04 Dec 2019

St. Mary’s Basilica, Sydney, Wednesday of 1st Week of Advent A

In the aftermath of the Second World War, hostility, not surprisingly, abounded. In an effort to rekindle old friendships and build new ones, French President Charles de Gaulle conceived of a series of televised games, originally played between French and German youths but quickly enlarged to twenty European nations over the following two decades.

Known as Jeux Sans Frontières or Games Without Borders, these were not your usual competitive sports. Since the purpose was building bridges not rivalries, the games were deliberately silly, with contestants mostly university students dressed in giant lurid costumes performing weird and wonderful tasks. In 1978, for example, competitors wearing horned helmets had to race in large honey pots and try to grab soup ladles! The anglophone version in Britain and Australia was called It’s A Knockout, and there have recently been proposals to revive the games under the title Eurovision SuperGames.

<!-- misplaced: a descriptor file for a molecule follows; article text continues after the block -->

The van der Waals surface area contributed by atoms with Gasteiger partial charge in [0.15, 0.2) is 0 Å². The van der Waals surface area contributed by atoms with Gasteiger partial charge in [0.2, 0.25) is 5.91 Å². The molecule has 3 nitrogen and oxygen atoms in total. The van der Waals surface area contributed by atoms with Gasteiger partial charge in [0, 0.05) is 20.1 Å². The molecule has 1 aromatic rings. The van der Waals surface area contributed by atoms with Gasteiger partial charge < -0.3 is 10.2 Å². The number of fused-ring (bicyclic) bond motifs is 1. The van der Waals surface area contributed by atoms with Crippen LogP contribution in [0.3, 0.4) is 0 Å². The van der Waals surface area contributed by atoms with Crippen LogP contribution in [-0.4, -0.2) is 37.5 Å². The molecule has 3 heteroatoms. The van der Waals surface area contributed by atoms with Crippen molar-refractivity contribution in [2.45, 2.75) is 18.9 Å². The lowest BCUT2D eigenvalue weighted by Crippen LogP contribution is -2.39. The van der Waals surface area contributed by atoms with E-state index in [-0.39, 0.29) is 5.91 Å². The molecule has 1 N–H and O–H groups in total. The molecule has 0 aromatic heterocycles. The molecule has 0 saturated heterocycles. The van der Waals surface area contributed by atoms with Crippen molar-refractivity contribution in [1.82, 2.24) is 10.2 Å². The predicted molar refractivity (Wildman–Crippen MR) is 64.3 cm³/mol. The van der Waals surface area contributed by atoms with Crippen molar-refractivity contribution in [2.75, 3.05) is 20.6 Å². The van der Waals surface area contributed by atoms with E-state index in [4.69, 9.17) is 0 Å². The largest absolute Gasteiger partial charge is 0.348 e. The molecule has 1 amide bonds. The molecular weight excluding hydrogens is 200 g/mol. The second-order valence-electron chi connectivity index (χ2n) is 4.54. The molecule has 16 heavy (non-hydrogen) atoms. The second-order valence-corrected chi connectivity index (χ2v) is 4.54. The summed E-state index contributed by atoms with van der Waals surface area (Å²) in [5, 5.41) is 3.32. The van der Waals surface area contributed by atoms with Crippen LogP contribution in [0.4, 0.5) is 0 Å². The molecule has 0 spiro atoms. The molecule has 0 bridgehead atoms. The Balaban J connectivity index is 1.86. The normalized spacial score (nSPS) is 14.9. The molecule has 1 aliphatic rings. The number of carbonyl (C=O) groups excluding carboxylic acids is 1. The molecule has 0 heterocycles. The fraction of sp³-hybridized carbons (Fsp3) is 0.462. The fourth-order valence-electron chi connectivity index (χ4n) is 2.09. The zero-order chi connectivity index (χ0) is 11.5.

Though people laughed at the Jeux San Frontières it had a serious purpose. As the name suggests, it sought to break down barriers and demonstrate our common humanity by having a laugh together. Unlike sports that are only fun to watch if your own country is winning – and we expect Professor Campbell to now root for Australia against the British Isles – these games can be enjoyed by all sides because, at the end of the day, how well you can grab a soup ladle in a honey pot isn’t much of a reflection on your national character!

Dear graduands, your university studies may sometimes have felt as ridiculous as honey pot races, as you sprinted to the finish line submitting your assignments one minute before they were due or jumped hurdles like class presentations on strange subjects. I hope you’ve been able to laugh at yourselves amidst the seriousness and stresses of study. I trust, too, that you’ve made some enduring friendships and learnt knowledge and skills to apply usefully in the future. But why does it matter?

The University crest has a Bible opened to the words In Principio Erat Verbum. These are, of course, the opening words of John’s Gospel in Latin – Ἐν ἀρχῇ ἦν ὁ λόγος in the original Greek, ‘In the beginning was the Word’ in English (Jn 1:1). From this verse comes the name of your unique core curriculum, the Logos Programme. Hearkening back to our book of origins (Gen 1:1), these words tell us that behind all of creation is an eternal Idea, Word or Love Song sung from all eternity by the Father, and sung in time to us as Jesus Christ.